School leadership: Professional learning at Harvard
A New South Wales public school principal will join 180 educators from across the globe to participate in the Harvard Graduate School of Education’s Art of Leadership – Improving Schools course this month. In today’s article he shares what he hopes to learn from the experience and how it will benefit his school community.
Principal of Banksia Road Primary School in south western Sydney, Hamish Woudsma applied for the Principal Scholars programs in February and was delighted to be named one of four Australian school leaders to take part in the once in a lifetime professional learning experience. He was awarded the scholarship from The Public Education Foundation, Teachers Mutual Bank and the Harvard Club of Australia.
The six-day course in Boston promises to expand the participants’ management skills, explore new ways to accelerate teacher and student learning, and deepen the individual’s sense of efficacy as a school leader.
‘I will join 180 principals from around the world in lectures and tutorials,’ Woudsma explains. ‘The focus is around becoming an effective leader of Instructional Change. The learning is based on a case study model where the participants collaborate and build on shared knowledge.’
The program is aimed at early career school leaders seeking to improve their leadership skills and develop a more focused approach to managing instructional improvement.
Woudsma has been principal of his school for the last five years and has worked for the NSW Department of Education for 21 years. His school has an enrolment of 543 students, 95 per cent of whom come from a language background other than English.
Woudsma says that whilst his school community value educational success, they also value a broad and inclusive curriculum where students can connect through extra curricula opportunities.
‘One of the school’s greatest achievements is the academic progress over the four years through the Early Action for Success Phase 1 (2014-16) and now Phase 2 (2017-present),’ he says.
‘Whilst there is a significant reduction in the percentage of students achieving in the bottom NAPLAN bands, the real achievement refers to the significant increase in the percentage of students achieving proficient (top two skill bands) in Year 3 for reading. There are similar trends in other areas, in fact, the percentage at proficient in Year 3 writing has increased from 28 per cent in 2015 to 49 per cent in 2016 and 59 per cent in 2017 – and has now surpassed the state average.’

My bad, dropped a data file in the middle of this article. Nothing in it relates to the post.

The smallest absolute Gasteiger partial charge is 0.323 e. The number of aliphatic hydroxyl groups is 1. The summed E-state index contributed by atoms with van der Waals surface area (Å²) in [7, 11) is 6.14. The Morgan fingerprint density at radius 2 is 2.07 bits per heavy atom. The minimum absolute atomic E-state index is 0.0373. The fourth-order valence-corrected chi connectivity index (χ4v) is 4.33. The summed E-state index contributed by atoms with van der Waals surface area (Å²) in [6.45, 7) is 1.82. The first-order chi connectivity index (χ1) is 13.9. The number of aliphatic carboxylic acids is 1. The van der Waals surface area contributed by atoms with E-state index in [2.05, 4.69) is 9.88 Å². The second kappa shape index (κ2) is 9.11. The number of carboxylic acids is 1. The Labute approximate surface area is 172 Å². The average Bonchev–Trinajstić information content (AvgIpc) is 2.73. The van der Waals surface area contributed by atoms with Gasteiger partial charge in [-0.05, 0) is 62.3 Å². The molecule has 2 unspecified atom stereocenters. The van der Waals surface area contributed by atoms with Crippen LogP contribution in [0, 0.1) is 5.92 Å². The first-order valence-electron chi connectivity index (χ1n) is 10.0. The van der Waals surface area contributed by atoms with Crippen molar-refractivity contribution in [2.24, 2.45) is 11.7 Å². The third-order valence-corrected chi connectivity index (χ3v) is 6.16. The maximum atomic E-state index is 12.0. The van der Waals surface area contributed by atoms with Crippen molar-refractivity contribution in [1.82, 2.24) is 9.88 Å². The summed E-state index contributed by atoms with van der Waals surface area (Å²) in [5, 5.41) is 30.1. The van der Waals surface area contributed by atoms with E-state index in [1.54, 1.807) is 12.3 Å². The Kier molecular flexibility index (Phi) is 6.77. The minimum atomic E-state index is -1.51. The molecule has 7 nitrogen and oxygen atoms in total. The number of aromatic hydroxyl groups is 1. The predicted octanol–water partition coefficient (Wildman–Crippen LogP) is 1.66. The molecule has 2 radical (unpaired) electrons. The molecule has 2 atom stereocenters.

While at Harvard, Woudsma says he’s looking forward to collaborating with others and building his networks, but he’s also hoping to address a problem of practice that he could use in his school setting.
‘My problem of practice I am hoping to address is replicating our successful Infants (K-2) Instructional Leadership model into the primary (3-6),’ Woudsma says. ‘I am looking forward to hearing about other successful models of Instructional Change. I am going to reflect on my leadership style and challenge the status quo.’
When reflecting on how this professional learning experience will improve the way things are done at Banksia Road Primary School, Woudsma says he’ll be sharing a lot of what he’s learning with others.
‘My learning will influence Banksia Road’s current model of Instructional Leadership and the way I lead my school,’ he says. ‘From there, I am looking forward to sharing our Instructional Leadership model and learnings from Harvard on a broader scale, for the betterment of public education.’
Stay tuned: We’ll be catching up with Hamish Woudsma following his trip to hear more about his experience and whether he achieved the goals he set out to.
Think about the last professional learning session you attended. Did you share any of the things you learned with others in your professional network? How did this enhance your own experience?
Hamish Woudsma is attending this professional learning experience with clear goals in mind. Before you attend a professional learning session, do you think about what you’re hoping to get out of it? Do you document these goals in any formal way?